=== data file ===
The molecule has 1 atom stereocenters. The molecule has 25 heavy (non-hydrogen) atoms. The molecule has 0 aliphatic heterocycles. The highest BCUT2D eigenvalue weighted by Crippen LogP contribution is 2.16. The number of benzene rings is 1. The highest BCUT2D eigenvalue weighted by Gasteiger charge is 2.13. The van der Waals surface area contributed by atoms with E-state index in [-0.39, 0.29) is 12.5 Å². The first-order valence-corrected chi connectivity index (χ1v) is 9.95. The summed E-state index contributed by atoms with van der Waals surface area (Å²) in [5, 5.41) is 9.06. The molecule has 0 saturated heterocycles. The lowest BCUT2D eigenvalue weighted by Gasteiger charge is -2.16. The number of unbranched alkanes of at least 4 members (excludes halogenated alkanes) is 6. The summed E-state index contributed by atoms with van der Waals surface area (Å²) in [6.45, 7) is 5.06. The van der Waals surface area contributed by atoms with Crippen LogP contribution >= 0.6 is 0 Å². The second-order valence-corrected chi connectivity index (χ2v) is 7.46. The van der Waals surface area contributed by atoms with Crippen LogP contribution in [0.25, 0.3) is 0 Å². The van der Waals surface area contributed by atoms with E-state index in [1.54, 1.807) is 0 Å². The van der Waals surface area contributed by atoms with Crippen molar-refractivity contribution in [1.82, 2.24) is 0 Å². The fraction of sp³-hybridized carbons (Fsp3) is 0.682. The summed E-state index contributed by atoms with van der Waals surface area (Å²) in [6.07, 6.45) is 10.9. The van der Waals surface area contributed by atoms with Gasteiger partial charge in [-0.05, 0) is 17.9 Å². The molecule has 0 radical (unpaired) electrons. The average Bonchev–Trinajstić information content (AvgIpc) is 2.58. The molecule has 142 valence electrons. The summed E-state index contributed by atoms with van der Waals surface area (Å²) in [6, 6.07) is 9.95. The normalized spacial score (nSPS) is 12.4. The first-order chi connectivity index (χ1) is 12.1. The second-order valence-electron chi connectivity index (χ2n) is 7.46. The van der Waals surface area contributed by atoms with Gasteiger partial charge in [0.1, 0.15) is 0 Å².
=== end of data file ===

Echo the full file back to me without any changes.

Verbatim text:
The molecule has 1 atom stereocenters. The molecule has 25 heavy (non-hydrogen) atoms. The molecule has 0 aliphatic heterocycles. The highest BCUT2D eigenvalue weighted by Crippen LogP contribution is 2.16. The number of benzene rings is 1. The highest BCUT2D eigenvalue weighted by Gasteiger charge is 2.13. The van der Waals surface area contributed by atoms with E-state index in [-0.39, 0.29) is 12.5 Å². The first-order valence-corrected chi connectivity index (χ1v) is 9.95. The summed E-state index contributed by atoms with van der Waals surface area (Å²) in [5, 5.41) is 9.06. The molecule has 0 saturated heterocycles. The lowest BCUT2D eigenvalue weighted by Gasteiger charge is -2.16. The number of unbranched alkanes of at least 4 members (excludes halogenated alkanes) is 6. The summed E-state index contributed by atoms with van der Waals surface area (Å²) in [6.45, 7) is 5.06. The van der Waals surface area contributed by atoms with Crippen LogP contribution >= 0.6 is 0 Å². The second-order valence-corrected chi connectivity index (χ2v) is 7.46. The van der Waals surface area contributed by atoms with Crippen LogP contribution in [0.25, 0.3) is 0 Å². The van der Waals surface area contributed by atoms with E-state index in [1.54, 1.807) is 0 Å². The van der Waals surface area contributed by atoms with Crippen molar-refractivity contribution in [1.82, 2.24) is 0 Å². The fraction of sp³-hybridized carbons (Fsp3) is 0.682. The summed E-state index contributed by atoms with van der Waals surface area (Å²) in [6.07, 6.45) is 10.9. The van der Waals surface area contributed by atoms with Gasteiger partial charge in [-0.05, 0) is 17.9 Å². The molecule has 0 radical (unpaired) electrons. The average Bonchev–Trinajstić information content (AvgIpc) is 2.58. The molecule has 142 valence electrons. The summed E-state index contributed by atoms with van der Waals surface area (Å²) in [6, 6.07) is 9.95. The normalized spacial score (nSPS) is 12.4. The first-order chi connectivity index (χ1) is 12.1. The second-order valence-electron chi connectivity index (χ2n) is 7.46. The van der Waals surface area contributed by atoms with Gasteiger partial charge in [0.1, 0.15) is 0 Å².